Courtesy of Anelisa Fergus

Anelisa Fergus ’19 has worn red lipstick everyday since high school.

“It’s is my favorite accent color,” she explained. When asked what shade, she responded, “Just bright.”

Yet other aspects of Fergus’ personality outshine her lipstick. As the current musical director of Whim ‘n Rhythm –– Yale’s all-senior a cappella group founded as an all-female counterpart to the Whiffenpoofs –– her voice and musical abilities are lauded by peers and teachers alike.

Fergus has traveled an unconventional path to the prestigious position of musical director.  She had never sung a cappella before college, but grew up in what she described as a “casually musical family.” Her mother works for a chemical company in Philadelphia and her father works in bird preservation. Her parents’ careers moved the family from Fergus’s birthplace in Texas to Pennsylvania and then New Jersey, where Fergus attended North Hunterdon Regional High School.

Fergus began playing clarinet in fourth grade and continued with the instrument through high school. On weekends, she traveled to the Manhattan School of Music, where she trained and participated in an orchestra and clarinet ensemble. Meanwhile, she picked up the saxophone to join her middle and high school jazz bands.

“I was a total band geek,” Fergus joked.

When it came time to apply to colleges, Fergus almost decided to pursue clarinet further. She applied to music schools for clarinet performance in addition to Yale. But at Bulldog Days, Fergus fell in love with both Yale and a cappella. She attended an open rehearsal event and returned home determined to join an a cappella group at Yale.

“I started practicing my audition song in May,” Fergus said, smiling. The song was “Matchmaker” from “Fiddler on the Roof.” She laughed about the unusual choice.

“’Twas a time,” she said.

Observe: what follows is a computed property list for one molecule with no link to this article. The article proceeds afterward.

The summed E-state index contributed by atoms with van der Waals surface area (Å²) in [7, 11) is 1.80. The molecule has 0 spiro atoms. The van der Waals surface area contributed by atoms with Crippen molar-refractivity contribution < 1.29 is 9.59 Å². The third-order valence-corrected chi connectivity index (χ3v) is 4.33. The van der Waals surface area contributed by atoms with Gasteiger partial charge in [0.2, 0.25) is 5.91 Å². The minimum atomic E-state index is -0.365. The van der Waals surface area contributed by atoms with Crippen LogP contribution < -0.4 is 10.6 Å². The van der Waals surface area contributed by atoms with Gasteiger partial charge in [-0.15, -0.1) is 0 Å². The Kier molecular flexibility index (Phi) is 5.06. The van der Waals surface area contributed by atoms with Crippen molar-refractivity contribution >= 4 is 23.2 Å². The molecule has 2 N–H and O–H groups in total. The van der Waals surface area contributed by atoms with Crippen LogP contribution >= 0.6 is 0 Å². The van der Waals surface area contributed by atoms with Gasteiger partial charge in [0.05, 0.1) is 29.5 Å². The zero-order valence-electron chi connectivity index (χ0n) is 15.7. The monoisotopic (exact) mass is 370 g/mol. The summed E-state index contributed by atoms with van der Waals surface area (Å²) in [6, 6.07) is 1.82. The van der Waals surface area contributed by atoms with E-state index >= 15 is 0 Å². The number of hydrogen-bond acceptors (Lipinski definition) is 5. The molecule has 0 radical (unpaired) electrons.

Her preparation paid off, and Fergus joined The New Blue as a first year. The group is Yale’s oldest all-female a cappella ensemble, founded in 1969. Fergus described herself as “heavily involved” in The New Blue, but she never served as the musical director.

Still, Sarah Householder ’18 –– last year’s Whim ‘n Rhythm musical director and previous The New Blue musical director –– encouraged Fergus to audition for musical director of Whim ‘n Rhythm. Fergus figured her experience in The New Blue and her musical training in high school would equip her for the challenge. She applied and was selected last spring.

“We lucked out,” said Gillian Bolt ’19, member and tour manager of Whim ‘n Rhythm. “She’s patient, thoughtful and generous with her time. She motivates the group to work hard and efficiently and she manages to bring a sense of humor to every late night rehearsal.”

Fergus acknowledged that the transition to musical director has been challenging. It’s “another level of commitment,” she explained. But she does not regret the decision at all.

“It’s the most amazing group of women,” she said. Fergus is looking forward to the group’s spring tour in Florida and summer tour around the world.

Fergus has also stayed involved in several nonmusical areas of campus life. Starting with the Dramat’s all-first-year production during her first year, Fergus has acted in nine campus performances, including “Much Ado About Nothing,” set to open in March in the Lighten Theater.

Despite her busy schedule, she finds time to attend The Church of Jesus Christ of Latter-day Saints, often referred to as the Mormon Church, every Sunday. She also finds time to go to Feb Club — daily social events for seniors during the month of February — every day.

“I’m totally sober, but I’m there,” she said, before adding that she has been impressed by Yale students’ acceptance of all aspects her faith, including abstaining from alcohol consumption.

Fergus is also a researcher in a Yale School of Medicine neurology lab studying clinical epilepsy. A linguistics major on the pre-med track, she plans to continue her research at the School of Medicine after her graduation and the Whim ’n Rhythm world tour.

“I certainly hope to keep making music after graduation,” she says, but explained that she does not know what form her musical involvement will take.

Regardless, Fergus’s future is bright –– just like her lipstick.

Lindsay Daugherty | lindsay.daugherty@yale.edu